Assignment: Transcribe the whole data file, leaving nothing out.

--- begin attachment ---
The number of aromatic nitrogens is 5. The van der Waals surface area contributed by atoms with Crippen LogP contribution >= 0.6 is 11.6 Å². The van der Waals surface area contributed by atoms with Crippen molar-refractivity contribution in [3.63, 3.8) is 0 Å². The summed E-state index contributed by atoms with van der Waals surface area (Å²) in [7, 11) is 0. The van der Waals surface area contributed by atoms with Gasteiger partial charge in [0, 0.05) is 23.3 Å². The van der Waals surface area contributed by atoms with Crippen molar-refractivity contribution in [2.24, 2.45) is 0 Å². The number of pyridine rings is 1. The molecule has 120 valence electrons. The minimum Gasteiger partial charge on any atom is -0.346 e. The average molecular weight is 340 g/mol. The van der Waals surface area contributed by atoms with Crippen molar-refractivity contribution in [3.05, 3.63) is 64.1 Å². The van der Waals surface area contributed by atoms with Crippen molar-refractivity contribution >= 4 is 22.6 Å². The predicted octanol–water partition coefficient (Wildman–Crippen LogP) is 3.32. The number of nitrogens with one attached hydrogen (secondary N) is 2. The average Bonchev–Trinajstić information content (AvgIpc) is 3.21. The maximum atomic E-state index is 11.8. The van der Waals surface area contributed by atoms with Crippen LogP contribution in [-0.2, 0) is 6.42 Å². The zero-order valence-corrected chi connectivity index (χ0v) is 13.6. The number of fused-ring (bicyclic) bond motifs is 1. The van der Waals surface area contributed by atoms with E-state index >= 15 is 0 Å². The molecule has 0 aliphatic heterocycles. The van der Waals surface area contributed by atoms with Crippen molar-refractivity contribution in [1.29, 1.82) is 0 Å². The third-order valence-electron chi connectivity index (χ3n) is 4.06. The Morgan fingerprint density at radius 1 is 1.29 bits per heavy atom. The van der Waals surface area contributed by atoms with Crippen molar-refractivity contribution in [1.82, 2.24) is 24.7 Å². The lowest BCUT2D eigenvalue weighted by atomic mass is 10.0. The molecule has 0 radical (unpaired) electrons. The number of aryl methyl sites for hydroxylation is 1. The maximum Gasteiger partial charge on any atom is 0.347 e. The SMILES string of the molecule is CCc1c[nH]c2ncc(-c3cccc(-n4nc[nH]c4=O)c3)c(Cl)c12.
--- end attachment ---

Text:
The number of aromatic nitrogens is 5. The van der Waals surface area contributed by atoms with Crippen LogP contribution >= 0.6 is 11.6 Å². The van der Waals surface area contributed by atoms with Crippen molar-refractivity contribution in [3.63, 3.8) is 0 Å². The summed E-state index contributed by atoms with van der Waals surface area (Å²) in [7, 11) is 0. The van der Waals surface area contributed by atoms with Gasteiger partial charge in [0, 0.05) is 23.3 Å². The van der Waals surface area contributed by atoms with Crippen molar-refractivity contribution in [2.24, 2.45) is 0 Å². The number of pyridine rings is 1. The molecule has 120 valence electrons. The minimum Gasteiger partial charge on any atom is -0.346 e. The average molecular weight is 340 g/mol. The van der Waals surface area contributed by atoms with Crippen molar-refractivity contribution in [3.05, 3.63) is 64.1 Å². The van der Waals surface area contributed by atoms with Crippen molar-refractivity contribution >= 4 is 22.6 Å². The predicted octanol–water partition coefficient (Wildman–Crippen LogP) is 3.32. The number of nitrogens with one attached hydrogen (secondary N) is 2. The average Bonchev–Trinajstić information content (AvgIpc) is 3.21. The maximum atomic E-state index is 11.8. The van der Waals surface area contributed by atoms with Crippen LogP contribution in [-0.2, 0) is 6.42 Å². The zero-order valence-corrected chi connectivity index (χ0v) is 13.6. The number of fused-ring (bicyclic) bond motifs is 1. The van der Waals surface area contributed by atoms with E-state index >= 15 is 0 Å². The molecule has 0 aliphatic heterocycles. The van der Waals surface area contributed by atoms with Crippen molar-refractivity contribution in [1.29, 1.82) is 0 Å². The third-order valence-electron chi connectivity index (χ3n) is 4.06. The Morgan fingerprint density at radius 1 is 1.29 bits per heavy atom. The van der Waals surface area contributed by atoms with Crippen molar-refractivity contribution in [1.82, 2.24) is 24.7 Å². The lowest BCUT2D eigenvalue weighted by atomic mass is 10.0. The molecule has 0 radical (unpaired) electrons. The number of aryl methyl sites for hydroxylation is 1. The maximum Gasteiger partial charge on any atom is 0.347 e. The SMILES string of the molecule is CCc1c[nH]c2ncc(-c3cccc(-n4nc[nH]c4=O)c3)c(Cl)c12.